"It’s been a long way, but we’re here.” – Alan Shepard, who became the first American to enter space on this day in 1961.
White House Looks to Different Rules for Big and Small Banks
National Economic Council Director Gary Cohn spoke to community bankers Thursday, clarifying the Trump Administration’s position on what a modern version of the Glass-Steagall Act may look like, according to several news sources. Cohn told community bankers at the White House that he foresees different rules for large banks and small banks as the most effective approach to creating a barrier between commercial and investment banking.
The Administration has not yet outlined an action plan for achieving this goal, but have reiterated it as a priority. In his daily press briefing, Press Secretary Sean Spicer echoed the sentiments expressed by Cohn. “The President’s pro-growth agenda, including instituting what he has called a 21st century Glass-Steagall, will allow these banks to spend less time complying with unnecessary requirements, many of which were designed to police much larger entities,” said Spicer.
2017 National Community Bank Survey Now Live
For the fourth year, CSBS and the Federal Reserve are conducting the National Survey of Community Banks. The survey is designed to gather quantitative and qualitative feedback from community banks on the current regulatory environment. The results are shared at the annual Community Bank Research Conference, where state and federal regulators gather with community bankers to discuss new research. To participate in this year’s community bank survey, find more information here.
For the next several weeks, the CSBS Examiner will take a look back at some of the direct conversations state regulators held with community bankers leading up to the 2016 conference. This week, we look at the results of discussions with Texas.
A Look Back – Texas
TILA-RESPA Integrated Disclosure rules are a consistent concern amongst Texas community bankers. On the topic of regulatory burden, one Texas community banker reported spending as much as $120-150k on compliance. Other Texas bankers reported that, on average, TRID delays closings by 7-10 days. Texas bankers also expressed concerns that TRID examinations are subjective in nature, and that examiners have their own interpretation of what constitutes a violation.
Texas community bankers cited the Home Mortgage Disclosure Act, or HMDA, as especially burdensome. One Texas community banker commented that disclosures are far too detailed to be meaningful to customers, and that “every comma, period, abbreviation and minutiae are regulated.” However, many bankers commented that HMDA was not nearly as burdensome as it was initially.
Fair lending law was also consistently commented on as burdensome. Texas community bankers noted that fair lending examinations are far too subjective in nature, and that a bright line needs to be established as per the size of the bank. Texas bankers commented that the CFPB seems to “regulate by enforcement and not regulation”, and that regulation “by fear seems to be the theme.” One community banker emphasized that consumers are being harmed by the regulatory approach to fair lending laws, and that “scoring and documentation is actually causing consumers who do qualify and are willing to take the loan are paying more than before.” Qualified mortgages also present concerns to Texas community bankers, who commented that many banks are no longer originating mortgages because of the regulatory burden, and that they do not make any “real money.” Bankers noted that if a community bank holds the loan in their portfolio and assumes the risk, that loan should be seen as a qualified mortgage.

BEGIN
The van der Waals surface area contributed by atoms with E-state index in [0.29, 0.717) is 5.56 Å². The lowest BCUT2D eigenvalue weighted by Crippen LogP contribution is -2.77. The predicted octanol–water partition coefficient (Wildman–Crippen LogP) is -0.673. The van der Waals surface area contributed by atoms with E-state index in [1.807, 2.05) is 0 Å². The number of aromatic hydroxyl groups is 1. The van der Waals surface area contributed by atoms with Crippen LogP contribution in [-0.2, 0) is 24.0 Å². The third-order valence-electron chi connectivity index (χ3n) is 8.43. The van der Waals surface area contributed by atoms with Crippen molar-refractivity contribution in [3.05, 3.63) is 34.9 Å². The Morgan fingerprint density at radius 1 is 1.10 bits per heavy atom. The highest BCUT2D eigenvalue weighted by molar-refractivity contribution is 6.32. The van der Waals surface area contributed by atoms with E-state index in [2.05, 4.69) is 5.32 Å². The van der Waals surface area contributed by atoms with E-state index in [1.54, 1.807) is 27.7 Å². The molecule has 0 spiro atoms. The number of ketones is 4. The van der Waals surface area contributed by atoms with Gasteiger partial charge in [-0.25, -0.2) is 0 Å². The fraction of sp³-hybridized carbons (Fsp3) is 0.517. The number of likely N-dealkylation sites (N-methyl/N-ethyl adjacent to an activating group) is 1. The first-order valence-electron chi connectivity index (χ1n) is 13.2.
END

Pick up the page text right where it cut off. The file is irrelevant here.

Texas bankers expressed concerns with current and pending rules related to small dollar lending. Overall, Texas bankers are not optimistic about the CFPB’s rulemaking and whether it will increase community bank entry into the small dollar lending space.
2017 Community Banking Research and Policy Conference: Papers Due June 16
The Federal Reserve System and CSBS are accepting papers for the 2017 Community Banking research and policy conference. The conference committee is seeking papers that explore all aspects of community banking, including but not limited to: the role of community banks in the U.S. financial system; advantages and disadvantages of the community bank business model; the effects of government policy on community banks; significant challenges faced by community banks; and new opportunities for community banks. This year's conference will be held Oct. 4 5 at the Federal Reserve Bank of St. Louis. The deadline for submitting papers is June 16.
Around the Agencies
OCC: The OCC announced that Comptroller Thomas Curry will step down, effective today. Keith A. Noreika will serve as Acting Comptroller of the Currency.
“Getting customers to understand, accept and willingly adopt the changes we make is critical. However, that really is Step B. Too often, Step A is overlooked. The first step is helping our own employees understand, accept and willingly promote the changes a bank is implementing. The odds of success for just about any changes to products, strategies, business models, etc. are directly tied to whether our teams are truly on board.”
- Dave Martin, founder of Bankmechanics, in an op-ed for the American Banker.